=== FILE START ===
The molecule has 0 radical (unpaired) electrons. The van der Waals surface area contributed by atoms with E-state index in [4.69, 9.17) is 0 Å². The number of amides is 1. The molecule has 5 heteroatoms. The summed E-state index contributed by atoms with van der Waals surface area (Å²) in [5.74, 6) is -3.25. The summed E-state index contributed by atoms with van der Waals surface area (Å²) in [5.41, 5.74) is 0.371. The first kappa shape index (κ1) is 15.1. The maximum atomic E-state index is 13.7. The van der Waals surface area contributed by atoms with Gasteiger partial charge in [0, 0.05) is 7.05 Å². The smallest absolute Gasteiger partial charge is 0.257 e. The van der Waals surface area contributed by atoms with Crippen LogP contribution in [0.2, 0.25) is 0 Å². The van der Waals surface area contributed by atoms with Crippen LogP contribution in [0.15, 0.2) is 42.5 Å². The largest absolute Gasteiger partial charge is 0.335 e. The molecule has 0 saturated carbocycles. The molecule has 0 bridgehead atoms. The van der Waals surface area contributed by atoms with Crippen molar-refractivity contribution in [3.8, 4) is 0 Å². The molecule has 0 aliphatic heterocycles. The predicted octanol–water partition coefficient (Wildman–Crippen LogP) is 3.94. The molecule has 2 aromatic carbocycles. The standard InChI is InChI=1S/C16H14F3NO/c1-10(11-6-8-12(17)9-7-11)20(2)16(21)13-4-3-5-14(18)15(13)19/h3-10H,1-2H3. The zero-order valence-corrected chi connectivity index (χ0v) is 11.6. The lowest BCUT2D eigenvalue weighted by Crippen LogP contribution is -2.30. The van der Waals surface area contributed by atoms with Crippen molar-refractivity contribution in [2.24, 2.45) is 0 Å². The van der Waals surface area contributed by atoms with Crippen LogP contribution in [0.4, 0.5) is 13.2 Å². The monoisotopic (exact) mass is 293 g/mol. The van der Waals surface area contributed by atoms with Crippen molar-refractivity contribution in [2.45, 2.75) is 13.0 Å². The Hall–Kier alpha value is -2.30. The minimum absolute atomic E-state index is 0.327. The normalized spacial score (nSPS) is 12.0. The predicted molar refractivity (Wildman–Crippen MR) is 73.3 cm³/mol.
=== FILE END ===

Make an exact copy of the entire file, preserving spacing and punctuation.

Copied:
The molecule has 0 radical (unpaired) electrons. The van der Waals surface area contributed by atoms with E-state index in [4.69, 9.17) is 0 Å². The number of amides is 1. The molecule has 5 heteroatoms. The summed E-state index contributed by atoms with van der Waals surface area (Å²) in [5.74, 6) is -3.25. The summed E-state index contributed by atoms with van der Waals surface area (Å²) in [5.41, 5.74) is 0.371. The first kappa shape index (κ1) is 15.1. The maximum atomic E-state index is 13.7. The van der Waals surface area contributed by atoms with Gasteiger partial charge in [0, 0.05) is 7.05 Å². The smallest absolute Gasteiger partial charge is 0.257 e. The van der Waals surface area contributed by atoms with Crippen LogP contribution in [0.2, 0.25) is 0 Å². The van der Waals surface area contributed by atoms with Crippen LogP contribution in [0.15, 0.2) is 42.5 Å². The largest absolute Gasteiger partial charge is 0.335 e. The molecule has 0 saturated carbocycles. The molecule has 0 bridgehead atoms. The van der Waals surface area contributed by atoms with Crippen molar-refractivity contribution in [3.8, 4) is 0 Å². The molecule has 0 aliphatic heterocycles. The predicted octanol–water partition coefficient (Wildman–Crippen LogP) is 3.94. The molecule has 2 aromatic carbocycles. The standard InChI is InChI=1S/C16H14F3NO/c1-10(11-6-8-12(17)9-7-11)20(2)16(21)13-4-3-5-14(18)15(13)19/h3-10H,1-2H3. The zero-order valence-corrected chi connectivity index (χ0v) is 11.6. The lowest BCUT2D eigenvalue weighted by Crippen LogP contribution is -2.30. The van der Waals surface area contributed by atoms with Crippen molar-refractivity contribution in [2.24, 2.45) is 0 Å². The van der Waals surface area contributed by atoms with Crippen LogP contribution in [0.4, 0.5) is 13.2 Å². The monoisotopic (exact) mass is 293 g/mol. The van der Waals surface area contributed by atoms with Crippen molar-refractivity contribution in [2.45, 2.75) is 13.0 Å². The Hall–Kier alpha value is -2.30. The minimum absolute atomic E-state index is 0.327. The normalized spacial score (nSPS) is 12.0. The predicted molar refractivity (Wildman–Crippen MR) is 73.3 cm³/mol.